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Sunday, October 27, 2013

Coincidence In Marietta

I think this picture tells a story. 

But the true story is so incredible I couldn't make this up if I tried.... 

This past weekend I did a murder mystery in Marietta, Ohio. Upon arriving in this river town Friday, I walked along the shore. I viewed an amazing "god-sky" sunset, thinking about an old friend who had passed on early that morning. Her name was Susan Carr Berilla. I thought how lovely and fitting that the rays piercing through the clouds made the water iridescent, transcendent.  I felt close to Susan's spirit.  I could almost hear her laughter on the breeze. I know she was a person of deep faith but with her brilliant sense of whimsy she would appreciate the somewhat ironic beauty of this peaceful scene.  

I shed a few tears for an old, remembered friend. 

I heard soft guitar notes on the breeze and followed them. I chanced upon this young man, a budding songwriter home from Washington State. 

He played one of his songs for me.  I told him I was a professional singer, gave him words of encouragement.  I asked him, when he was famous to remember a singer named Mia Hess.
I asked him his name. 

His name was Dalton.

Dalton Carr.

No relation. 

No accident. 

Wednesday, October 2, 2013

Perry Como: Another Listen

I've never been a fan of Perry Como.  He seems so....bland compared to say, Sinatra, Dino, Tony Bennett, Nat, etc..  Plus the songs he recorded that I've been asked to learn, well, I've HATED his versions or I've truly hated the song!

I must say though that Mr. Como has risen in my estimation. As I've been researching the "MM Collection" of sheet music, often the ONLY recorded versions I can find have been recorded guessed it: Perry Como.  So I've been "forced" to listen to him yet again.  His discography was impressive; his recordings vast. And he had a pleasant voice and sometimes he really hits the mark!

Now my new annoyance is a group called The Three Suns.  Gack.  Harmonica AND accordion AND bland vocals all combined.  If I listen to them too many times, the whole combo starts to bug me!  There are not a lot of their recordings that have been released onto CD.  But, yet again some of these really obscure songs I'm trying to find were covered by them, and seemingly only them....

Tuesday, October 1, 2013

The MM Collection: Some of the Orphan Songs

Still going through sheet music....Interesting, frustrating, fascinating, wondrous.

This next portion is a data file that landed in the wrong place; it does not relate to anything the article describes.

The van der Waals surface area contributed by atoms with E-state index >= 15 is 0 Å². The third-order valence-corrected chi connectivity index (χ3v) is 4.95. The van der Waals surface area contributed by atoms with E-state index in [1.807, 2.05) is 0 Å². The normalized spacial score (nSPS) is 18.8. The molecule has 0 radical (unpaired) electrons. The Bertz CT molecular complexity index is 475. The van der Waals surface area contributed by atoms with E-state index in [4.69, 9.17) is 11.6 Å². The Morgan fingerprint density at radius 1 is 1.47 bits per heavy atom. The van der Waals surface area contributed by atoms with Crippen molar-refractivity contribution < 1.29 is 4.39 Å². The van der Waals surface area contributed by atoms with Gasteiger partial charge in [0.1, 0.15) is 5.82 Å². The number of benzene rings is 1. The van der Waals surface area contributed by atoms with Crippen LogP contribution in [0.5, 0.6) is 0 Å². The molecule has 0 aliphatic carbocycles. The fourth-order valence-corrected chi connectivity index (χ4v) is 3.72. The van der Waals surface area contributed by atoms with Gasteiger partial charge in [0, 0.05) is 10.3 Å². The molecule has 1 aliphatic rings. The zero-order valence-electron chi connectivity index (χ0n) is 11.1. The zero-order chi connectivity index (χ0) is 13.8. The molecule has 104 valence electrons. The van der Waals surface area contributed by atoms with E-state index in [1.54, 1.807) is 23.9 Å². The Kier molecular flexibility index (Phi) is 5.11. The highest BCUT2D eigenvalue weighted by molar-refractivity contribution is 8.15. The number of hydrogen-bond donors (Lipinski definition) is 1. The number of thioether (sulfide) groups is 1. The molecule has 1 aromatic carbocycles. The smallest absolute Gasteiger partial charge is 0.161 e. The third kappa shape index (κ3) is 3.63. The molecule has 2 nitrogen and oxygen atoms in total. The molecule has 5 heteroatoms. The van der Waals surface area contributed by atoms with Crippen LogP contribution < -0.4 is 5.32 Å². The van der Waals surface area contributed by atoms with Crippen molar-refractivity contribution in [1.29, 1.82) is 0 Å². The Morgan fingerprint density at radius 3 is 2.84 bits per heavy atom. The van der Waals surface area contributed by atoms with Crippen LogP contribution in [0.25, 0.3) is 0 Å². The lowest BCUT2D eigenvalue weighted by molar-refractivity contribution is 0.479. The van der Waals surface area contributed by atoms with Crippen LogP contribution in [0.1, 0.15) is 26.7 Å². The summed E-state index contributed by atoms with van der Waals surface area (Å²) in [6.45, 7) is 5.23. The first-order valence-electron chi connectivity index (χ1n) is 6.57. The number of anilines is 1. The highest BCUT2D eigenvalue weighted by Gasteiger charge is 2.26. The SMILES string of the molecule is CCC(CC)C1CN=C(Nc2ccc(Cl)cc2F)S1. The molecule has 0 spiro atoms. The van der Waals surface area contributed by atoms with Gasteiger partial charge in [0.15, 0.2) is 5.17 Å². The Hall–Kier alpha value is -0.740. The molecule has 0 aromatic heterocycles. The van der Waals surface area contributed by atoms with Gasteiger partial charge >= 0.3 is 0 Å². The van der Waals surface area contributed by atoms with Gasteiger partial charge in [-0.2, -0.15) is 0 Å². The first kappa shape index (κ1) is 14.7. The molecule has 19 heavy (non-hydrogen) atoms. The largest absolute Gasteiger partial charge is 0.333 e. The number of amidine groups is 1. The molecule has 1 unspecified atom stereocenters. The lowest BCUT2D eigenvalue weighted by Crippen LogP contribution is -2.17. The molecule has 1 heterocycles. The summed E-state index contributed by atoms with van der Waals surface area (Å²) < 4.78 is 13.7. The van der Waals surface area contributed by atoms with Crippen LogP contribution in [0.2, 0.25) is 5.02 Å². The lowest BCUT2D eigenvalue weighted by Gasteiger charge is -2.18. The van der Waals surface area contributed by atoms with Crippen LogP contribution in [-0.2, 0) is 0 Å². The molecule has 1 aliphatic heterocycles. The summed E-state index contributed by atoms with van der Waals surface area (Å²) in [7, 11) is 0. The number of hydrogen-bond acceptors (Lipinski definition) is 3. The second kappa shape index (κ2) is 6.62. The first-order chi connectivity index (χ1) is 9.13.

The oldest one so far is 1909 or maybe 1904.  The newest one, I think, is Those Were The Days by Mary Hopkin.  

I can't understand why these songs never made it into the popular song lexicon of the 40s and 50s.  I can't understand why I can't find recordings of these big hits!

*Yippee, Ki-ay, Buy A Bond Today (Really? it's a song about war bonds...can't find a recording of it!)

*I See Through You, 1945 (Darn those x-ray glasses)

*Oh My Lord (Well, at least not this 1944 version by Allen Ward)

*There's A Smile In Your Eyes (Well, for once he's not looking south....)

*Too Little, Too Late (no, it's about 30+ years before the one I know just floated in your brain..)

*Talking In My Sleep 1945 (Again???  Man, what did I say NOW?)

*Blue Clouds

*Hecky Darn!  (Aw, come on, really?  No recordings of this one?  Maybe if they changed the title to "Hell Damn" somebody might record it! It is billed as a "Novelty for 2 Men and A Girl."  There are so many ways that could go so wrong....)

*I Can See It Your Way 1945 (finally!)


*I Wish We Didn't Have To Say Good-Night from a movie with Carmen Miranda called Something For The Boys.

*Wings To Wear Upon My Heart

*A New Ten-Gallon Hat (nobody wanted it?)

*Hoboken Hannah (Can't find her or any recording it....)

*Lonely Nights (And, no, no, no it's NOT the "Where would I be without my woman?" one.)

*Two Shadows In The Sunset.  It looks sweet....

*You're Gonna Hate Yourself In The Mornin'  (Many-a-time many folks has thought this...or received this friendly warning.)

*Somewhere There's a Rainbow (Obviously, not in the musical recording area....)

But today real startler was what was sure to be a sure-fire hits for someone in that era.  If Dean Martin can sing Hominy Grits (true) and another big singer of the time can warble out a tune called Salt Pork West Virginia, Why hasn't this one made the Big time?  How has this one missed in a era of Come-on-a My House and The Teddy Bears Picnic?


Say What???  Whositfuckin'him?

No, "Whatever happened to Mucklefutzenheim?"  That's the name of the song. Swear to God. Words and music by Jean Herbert...

And the research continues.  So far, I've found 512 songs corresponding to the sheet music.  Some of the songs are lovely.  I am gaining a grudging respect for Perry Como's library of songs he performed and the Three Suns annoy me at times.